Tags: bicycle, bike rack, positive, singlespeed, trendy
So here it is, the first of my series of positive cycling stories, to overcome the gloom of my last effort. Yes, for the next six weeks I am going to bring you upbeat and positive cycling news, views and pictures that I gather from my rides.
The first comes from the bike racks outside my local library and supermarket. I’ve increasingly noticed that they are full – in recent weeks I’ve had to attach my bike to nearby railings, as the rack is full. Now, it’s not a huge rack – only three stands. But when I moved to the neighbourhood, I often had it to myself. So it seems that more and more people are riding to our local shops, which is great news. Great news for them, as it’s fun and keeps you fit. Great news for the environment, as it means less pollution and greenhouse gases. And great news for local businesses, as evidence shows that people who ride bicycles to a shopping location spend more money in more stores than those who drive.
I was at the library this morning, and couldn’t help noticing these bikes locked up at the rack. Three colourful singlespeeds, artfully parked as if for a photoshoot. Even my daughter noticed them unprompted, and commented that she liked the red one best. Yay for colourful, fun, single-gear bicycles!
Tags: bicycle, commute, cycling, metre matters, overtake, police
I haven’t been blogging a great deal about cycling recently. That’s not because topics don’t endlessly suggest themselves; as I cycle back and forth to work hundreds of potential articles fly around my brain. Aside from a busy life that seems to make writing difficult;the other problem is that most of the things I mull over on my commute are relentlessly negative. Since most of my riding is on cycling-unfriendly roads at peak times, under what is one of the most cycling-unfriendly governments in the world, it’s sometimes hard to capture the enthusiasm and joy that comes from riding a bike.
That’s not to say I hate my commute. It’s way better than driving (which I do occasionally, and is awful). The turn of the pedals, the satisfaction of cresting a hill, the feel of rain on my face – these are all wonderful things, and everyone should ride a bike and experience them.
But I have held back from writing about the ridiculous increases in fines for petty offenses ($106 for not having a bell, for example), the continued anti-cycling rhetoric from the Minister for Roads, Duncan Gay, the victim blaming from the head of the NSW roads authority, and the stalling of so many worthwhile cycling infrastructure projects whilst unwanted multi-billion dollar urban motorway projects go ahead unbridled.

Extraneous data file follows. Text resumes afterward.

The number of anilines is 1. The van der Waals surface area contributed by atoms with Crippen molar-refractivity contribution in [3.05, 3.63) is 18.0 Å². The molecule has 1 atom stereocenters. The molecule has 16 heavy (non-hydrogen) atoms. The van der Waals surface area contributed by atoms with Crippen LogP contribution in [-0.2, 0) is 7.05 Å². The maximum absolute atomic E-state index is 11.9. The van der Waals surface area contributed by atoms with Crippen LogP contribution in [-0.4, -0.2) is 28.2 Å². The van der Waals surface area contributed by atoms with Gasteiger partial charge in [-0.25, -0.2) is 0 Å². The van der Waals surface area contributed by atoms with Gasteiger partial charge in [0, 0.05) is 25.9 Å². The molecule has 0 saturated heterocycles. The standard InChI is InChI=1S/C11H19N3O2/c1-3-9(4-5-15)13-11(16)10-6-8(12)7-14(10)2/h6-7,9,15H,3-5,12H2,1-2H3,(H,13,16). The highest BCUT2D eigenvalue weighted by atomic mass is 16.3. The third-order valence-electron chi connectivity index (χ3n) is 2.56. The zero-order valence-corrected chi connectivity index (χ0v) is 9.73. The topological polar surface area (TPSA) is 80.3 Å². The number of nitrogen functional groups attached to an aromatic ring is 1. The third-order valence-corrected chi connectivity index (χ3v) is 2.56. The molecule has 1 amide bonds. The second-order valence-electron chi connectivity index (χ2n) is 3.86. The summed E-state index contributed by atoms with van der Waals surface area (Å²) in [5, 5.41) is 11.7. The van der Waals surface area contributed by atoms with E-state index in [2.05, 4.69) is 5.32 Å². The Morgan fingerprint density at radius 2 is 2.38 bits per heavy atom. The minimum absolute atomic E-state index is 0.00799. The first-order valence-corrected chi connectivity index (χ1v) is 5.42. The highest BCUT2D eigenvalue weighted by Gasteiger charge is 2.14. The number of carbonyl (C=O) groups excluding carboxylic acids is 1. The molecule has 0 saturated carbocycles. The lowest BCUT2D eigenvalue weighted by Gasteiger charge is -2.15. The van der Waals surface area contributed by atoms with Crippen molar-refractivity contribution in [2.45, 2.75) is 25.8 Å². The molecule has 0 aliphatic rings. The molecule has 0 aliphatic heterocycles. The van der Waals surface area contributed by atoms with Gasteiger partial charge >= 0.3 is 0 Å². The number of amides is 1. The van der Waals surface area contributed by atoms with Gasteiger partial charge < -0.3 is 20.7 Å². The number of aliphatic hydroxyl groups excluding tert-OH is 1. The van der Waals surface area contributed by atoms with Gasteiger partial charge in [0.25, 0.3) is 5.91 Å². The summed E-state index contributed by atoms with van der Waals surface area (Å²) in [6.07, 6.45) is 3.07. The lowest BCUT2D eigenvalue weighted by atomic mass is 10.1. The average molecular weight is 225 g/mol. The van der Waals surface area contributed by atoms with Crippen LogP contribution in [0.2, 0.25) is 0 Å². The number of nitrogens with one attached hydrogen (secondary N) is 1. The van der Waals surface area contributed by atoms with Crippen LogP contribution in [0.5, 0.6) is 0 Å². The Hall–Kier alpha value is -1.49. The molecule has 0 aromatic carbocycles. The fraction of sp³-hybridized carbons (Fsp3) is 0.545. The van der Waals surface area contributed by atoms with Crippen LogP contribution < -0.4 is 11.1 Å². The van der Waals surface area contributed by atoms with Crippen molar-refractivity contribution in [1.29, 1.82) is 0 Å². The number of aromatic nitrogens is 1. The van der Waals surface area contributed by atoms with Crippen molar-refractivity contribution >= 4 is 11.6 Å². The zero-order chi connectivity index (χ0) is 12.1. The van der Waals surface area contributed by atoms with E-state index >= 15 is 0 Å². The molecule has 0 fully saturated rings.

I also did not write about the one positive action that happened – a new road rule was established that required car drivers to give at least one metre of clearance when overtaking a cyclist. Of course, this was wrapped up with all the fine increases, and all the government and media coverage and emphasis was on how these terrible cyclists were being brought into line and punished. There was no public information campaign, for example, to explain the 1m rule to motorists.
That said, it did get media coverage; mostly from the cyclist-hating right-wing Murdoch press that mostly consisted of clueless comments about how it would make overtaking cyclists more dangerous, as those poor motorists were now forced into the middle of the road (!). Helpfully, the chief of the NSW Police also came out and said that they would not prosecute infringements of this law (unlike the huge new fines for bells and helmets, which they enforced with great alacrity).
But, to take a positive from this sea of negativity, I did notice that after the law was introduced, motorists did, on the whole, start leaving more space when they went past me. There just seemed to be a few less close passes, or drivers ‘squeezing past’ rather than waiting five seconds to safely overtake.
However, with virtually no enforcement from the police (only three fines issued for close passes in the first 6 months) and no media reinforcement, things have now returned to normal. Those drivers who, when the issue was in the news, did think a little harder when seeing me up ahead, have sunken back into complacency – too busy talking into their mobiles and breaking the speed limits to take any notice of me.